Despite extensive research from high-income countries on the engagement of service users, families and caregivers in mental health service implementation, research from LMICs in this area is limited [8, 15, 16]. In studies from India  and Ethiopia , barriers to mental health policy engagement by service users and caregivers included unfamiliarity by service users with the concept of and opportunities for policy engagement. Stigma, including in the health system, in the community and self-stigma was also identified as a barrier. Limited resources, including financial support, space and training and low access to mental health care also restricted the potential for engagement. Despite these considerable challenges, engagement with service users and their families and caregivers is essential for successful implementation, helping to reduce stigma, improve knowledge and attitudes towards mental health and increase help-seeking [9, 12]. Engaging service users and families in mental health policy and program development is also essential to improving mental health service access, availability and appropriateness . Engagement with service users and community members, from the inception of research and implementation planning can promote an essential understanding of community concepts of mental health and the acceptability of planned interventions . User-led research and participatory research methodologies such as community-based participatory research  and Theory of Change  can help to engage service users throughout the research process and ensure they are actively involved in priority setting, knowledge creation and dissemination.
Stakeholder engagement is an essential component of GMH implementation, and the gap in literature points to a need for research in this area. This study represents an opportunity to explore the perspectives of a group of GMH grantees working across different regions, target conditions and intervention models to further understand the challenges and drivers of stakeholder engagement in GMH.
This paper describes results of a qualitative analysis of barriers and drivers to stakeholder engagement in GMH as part of a multi-methods study examining barriers and drivers to implementation across a portfolio of GCC-funded projects [21,22,23]. Based on the results of a quantitative analysis of GCC-funded project outcomes using a portfolio-level Theory of Change framework , six key themes emerged as important to implementation success: (1) stakeholder engagement; (2) training providers; (3) supervision of providers; (4); detection of mental illness; (5) treatment of mental illness, and; (6) mental health promotion and awareness. These themes informed the design of this study, as described below. This paper is one of four reporting on this study, and describes results of the ‘stakeholder engagement’ theme.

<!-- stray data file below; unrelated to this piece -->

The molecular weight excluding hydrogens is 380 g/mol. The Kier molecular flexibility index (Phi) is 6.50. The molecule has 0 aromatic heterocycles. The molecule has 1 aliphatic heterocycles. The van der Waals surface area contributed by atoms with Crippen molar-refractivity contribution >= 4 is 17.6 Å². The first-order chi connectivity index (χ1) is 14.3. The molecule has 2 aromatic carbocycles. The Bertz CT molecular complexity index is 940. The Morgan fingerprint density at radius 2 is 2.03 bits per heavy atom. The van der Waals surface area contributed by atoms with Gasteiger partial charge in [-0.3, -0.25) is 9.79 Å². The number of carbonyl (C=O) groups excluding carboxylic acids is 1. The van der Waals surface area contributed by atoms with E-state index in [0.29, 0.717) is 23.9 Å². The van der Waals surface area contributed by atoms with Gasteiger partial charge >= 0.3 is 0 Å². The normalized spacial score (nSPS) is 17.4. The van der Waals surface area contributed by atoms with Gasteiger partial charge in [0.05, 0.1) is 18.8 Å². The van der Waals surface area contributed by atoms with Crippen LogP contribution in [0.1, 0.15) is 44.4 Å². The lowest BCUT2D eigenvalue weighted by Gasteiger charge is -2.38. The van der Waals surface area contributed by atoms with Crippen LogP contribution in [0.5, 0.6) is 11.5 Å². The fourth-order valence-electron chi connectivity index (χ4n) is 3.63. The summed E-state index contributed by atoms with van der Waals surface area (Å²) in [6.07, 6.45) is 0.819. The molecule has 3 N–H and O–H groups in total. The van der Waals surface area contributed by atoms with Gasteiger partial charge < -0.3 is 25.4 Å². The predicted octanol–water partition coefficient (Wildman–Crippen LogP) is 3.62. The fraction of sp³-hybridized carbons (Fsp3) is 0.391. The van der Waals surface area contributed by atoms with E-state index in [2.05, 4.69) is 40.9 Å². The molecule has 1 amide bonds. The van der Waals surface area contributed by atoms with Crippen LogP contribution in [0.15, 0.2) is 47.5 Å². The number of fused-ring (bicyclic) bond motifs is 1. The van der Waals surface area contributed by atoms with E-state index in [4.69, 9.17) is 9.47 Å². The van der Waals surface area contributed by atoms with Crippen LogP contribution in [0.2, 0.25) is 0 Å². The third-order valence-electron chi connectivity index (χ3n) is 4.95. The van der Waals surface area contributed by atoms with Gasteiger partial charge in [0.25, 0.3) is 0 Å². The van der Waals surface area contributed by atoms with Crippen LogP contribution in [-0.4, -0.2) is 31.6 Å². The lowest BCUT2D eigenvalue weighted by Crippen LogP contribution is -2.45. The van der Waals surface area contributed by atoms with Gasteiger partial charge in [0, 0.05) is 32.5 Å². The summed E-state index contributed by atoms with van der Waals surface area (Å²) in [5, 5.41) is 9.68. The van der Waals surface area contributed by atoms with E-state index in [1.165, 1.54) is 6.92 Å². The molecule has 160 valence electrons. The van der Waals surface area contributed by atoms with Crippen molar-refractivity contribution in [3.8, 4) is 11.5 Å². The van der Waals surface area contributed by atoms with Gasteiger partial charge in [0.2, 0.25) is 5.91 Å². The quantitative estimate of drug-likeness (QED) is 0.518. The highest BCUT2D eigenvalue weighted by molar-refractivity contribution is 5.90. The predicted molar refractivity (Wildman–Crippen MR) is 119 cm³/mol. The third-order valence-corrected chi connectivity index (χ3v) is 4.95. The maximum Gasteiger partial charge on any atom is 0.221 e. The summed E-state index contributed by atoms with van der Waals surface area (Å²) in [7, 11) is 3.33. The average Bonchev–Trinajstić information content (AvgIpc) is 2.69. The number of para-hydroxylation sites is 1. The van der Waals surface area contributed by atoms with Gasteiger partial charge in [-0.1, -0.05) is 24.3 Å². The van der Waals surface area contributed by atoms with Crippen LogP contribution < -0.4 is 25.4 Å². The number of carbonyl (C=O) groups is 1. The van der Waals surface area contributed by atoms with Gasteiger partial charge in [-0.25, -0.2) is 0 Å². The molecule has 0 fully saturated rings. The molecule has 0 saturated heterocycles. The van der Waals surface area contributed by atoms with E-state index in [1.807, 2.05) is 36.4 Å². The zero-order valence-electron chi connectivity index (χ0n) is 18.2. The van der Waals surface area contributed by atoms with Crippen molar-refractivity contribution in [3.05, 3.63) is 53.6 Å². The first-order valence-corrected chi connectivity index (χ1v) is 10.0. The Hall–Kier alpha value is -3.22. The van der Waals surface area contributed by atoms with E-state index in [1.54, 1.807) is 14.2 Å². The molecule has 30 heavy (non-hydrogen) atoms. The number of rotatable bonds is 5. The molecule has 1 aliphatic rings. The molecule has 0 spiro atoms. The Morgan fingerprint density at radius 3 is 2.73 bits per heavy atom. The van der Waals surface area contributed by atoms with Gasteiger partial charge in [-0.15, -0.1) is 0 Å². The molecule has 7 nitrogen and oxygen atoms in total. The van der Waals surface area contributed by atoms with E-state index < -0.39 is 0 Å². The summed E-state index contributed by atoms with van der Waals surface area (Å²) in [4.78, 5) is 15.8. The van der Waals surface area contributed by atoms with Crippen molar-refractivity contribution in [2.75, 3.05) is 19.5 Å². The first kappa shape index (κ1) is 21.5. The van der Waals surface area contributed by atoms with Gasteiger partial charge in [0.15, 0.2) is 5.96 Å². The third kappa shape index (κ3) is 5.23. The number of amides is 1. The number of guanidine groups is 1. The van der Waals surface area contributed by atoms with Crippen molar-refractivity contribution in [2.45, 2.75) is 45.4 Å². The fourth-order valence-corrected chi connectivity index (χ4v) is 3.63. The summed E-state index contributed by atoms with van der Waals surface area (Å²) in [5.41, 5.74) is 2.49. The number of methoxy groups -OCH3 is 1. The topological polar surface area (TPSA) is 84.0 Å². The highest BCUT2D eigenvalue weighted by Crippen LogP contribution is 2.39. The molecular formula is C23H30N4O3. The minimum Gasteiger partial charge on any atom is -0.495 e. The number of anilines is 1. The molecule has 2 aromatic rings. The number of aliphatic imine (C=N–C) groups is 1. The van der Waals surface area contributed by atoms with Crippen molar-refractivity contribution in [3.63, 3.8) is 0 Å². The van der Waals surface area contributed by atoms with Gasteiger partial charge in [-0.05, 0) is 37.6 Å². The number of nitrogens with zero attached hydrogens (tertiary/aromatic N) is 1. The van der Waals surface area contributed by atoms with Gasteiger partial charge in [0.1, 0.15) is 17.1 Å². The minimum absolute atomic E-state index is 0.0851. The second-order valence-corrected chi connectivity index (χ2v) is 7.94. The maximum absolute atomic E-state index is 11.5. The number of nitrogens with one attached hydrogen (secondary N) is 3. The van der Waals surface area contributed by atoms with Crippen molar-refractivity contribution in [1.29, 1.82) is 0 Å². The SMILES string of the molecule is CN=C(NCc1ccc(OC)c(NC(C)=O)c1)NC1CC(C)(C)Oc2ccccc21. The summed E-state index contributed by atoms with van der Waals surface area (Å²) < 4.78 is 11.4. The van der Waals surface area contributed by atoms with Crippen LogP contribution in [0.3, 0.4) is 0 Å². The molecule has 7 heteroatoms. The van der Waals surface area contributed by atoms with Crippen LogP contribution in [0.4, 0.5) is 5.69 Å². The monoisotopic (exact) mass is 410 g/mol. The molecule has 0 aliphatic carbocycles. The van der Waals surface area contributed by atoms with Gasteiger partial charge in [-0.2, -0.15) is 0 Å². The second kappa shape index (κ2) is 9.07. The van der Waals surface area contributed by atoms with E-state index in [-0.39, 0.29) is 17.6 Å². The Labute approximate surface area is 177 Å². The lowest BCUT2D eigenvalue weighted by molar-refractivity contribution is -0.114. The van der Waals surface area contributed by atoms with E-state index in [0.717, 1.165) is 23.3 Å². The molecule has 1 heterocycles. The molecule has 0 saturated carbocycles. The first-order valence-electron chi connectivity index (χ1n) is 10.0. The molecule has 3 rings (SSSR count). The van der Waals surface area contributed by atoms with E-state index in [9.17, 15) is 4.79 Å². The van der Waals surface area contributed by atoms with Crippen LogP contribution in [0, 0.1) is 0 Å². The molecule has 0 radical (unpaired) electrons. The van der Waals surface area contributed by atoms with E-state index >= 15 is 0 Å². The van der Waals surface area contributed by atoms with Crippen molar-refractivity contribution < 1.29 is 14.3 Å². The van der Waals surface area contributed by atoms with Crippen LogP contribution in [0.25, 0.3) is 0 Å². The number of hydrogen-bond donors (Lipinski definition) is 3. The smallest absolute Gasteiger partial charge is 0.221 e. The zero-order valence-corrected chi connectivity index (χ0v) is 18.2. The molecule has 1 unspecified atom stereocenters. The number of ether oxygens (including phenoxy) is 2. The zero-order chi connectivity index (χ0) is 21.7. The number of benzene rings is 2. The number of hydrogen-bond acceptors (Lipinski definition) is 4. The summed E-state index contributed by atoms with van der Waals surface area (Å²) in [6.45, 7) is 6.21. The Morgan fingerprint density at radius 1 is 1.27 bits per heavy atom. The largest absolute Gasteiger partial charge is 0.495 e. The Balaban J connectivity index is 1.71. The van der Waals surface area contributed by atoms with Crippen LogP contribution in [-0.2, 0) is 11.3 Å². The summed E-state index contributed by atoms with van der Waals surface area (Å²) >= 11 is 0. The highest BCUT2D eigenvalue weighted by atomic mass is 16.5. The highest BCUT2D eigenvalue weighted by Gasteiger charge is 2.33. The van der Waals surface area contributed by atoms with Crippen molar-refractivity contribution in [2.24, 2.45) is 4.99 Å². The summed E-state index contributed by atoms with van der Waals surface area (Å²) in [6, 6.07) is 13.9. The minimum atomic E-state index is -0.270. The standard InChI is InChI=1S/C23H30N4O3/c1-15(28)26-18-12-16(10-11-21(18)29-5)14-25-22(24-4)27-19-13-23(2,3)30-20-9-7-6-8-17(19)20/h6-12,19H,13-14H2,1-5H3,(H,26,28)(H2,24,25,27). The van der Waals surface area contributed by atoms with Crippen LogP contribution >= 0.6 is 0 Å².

This study took place between June 2014 and May 2017. Purposive sampling was used to recruit participants, with inclusion criteria comprising all current or former GCC Global Mental Health grantees who agreed to take part in the study. Sampling included GCC grantees, who were first approached during two Grand Challenges community meetings in the United States and United Kingdom for face-to-face interviews with members of the study team. Recruitment continued after the meeting with standardized participation templates, information sheets and consent forms sent by email. Interviews were conducted in-person or online using Skype. Of a total of 56 GCC Global Mental Health projects, 29 agreed to have their project lead or co-investigator participate. Participants were from GCC-funded projects in Latin America and the Caribbean (n = 4), South America (n = 1), West Africa (n = 4), East Africa (n = 6), South Asia (n = 11) and Southeast Asia (n = 3) (Fig. 1).
Study participants represented projects targeting a variety of mental health and substance use disorders , and were at different stages in their funding cycle with GCC at the time of interview. A semi-structured interview guide was developed, with questions corresponding to the six themes identified in the portfolio-level Theory of Change framework. Interviews allowed us to elicit barriers and drivers related to each theme and to explore each step on a collective Theory of Change (ToC) map representing projects in GCC’s Global Mental Health funding portfolio, as described elsewhere in this four-part series . Drawing on the six implementation themes, grantees were asked to choose which implementation steps they felt were the most important to discuss in relation to their projects, and to describe what helped or hindered their success in completing this step. Members of the research team conducted the interviews, which were recorded with the consent of participants. Interviews ranged between 30 to 60 min. Ethics approval was granted by the London School of Hygiene and Tropical Medicine’s Research Ethics Committee (#7746 and #9945).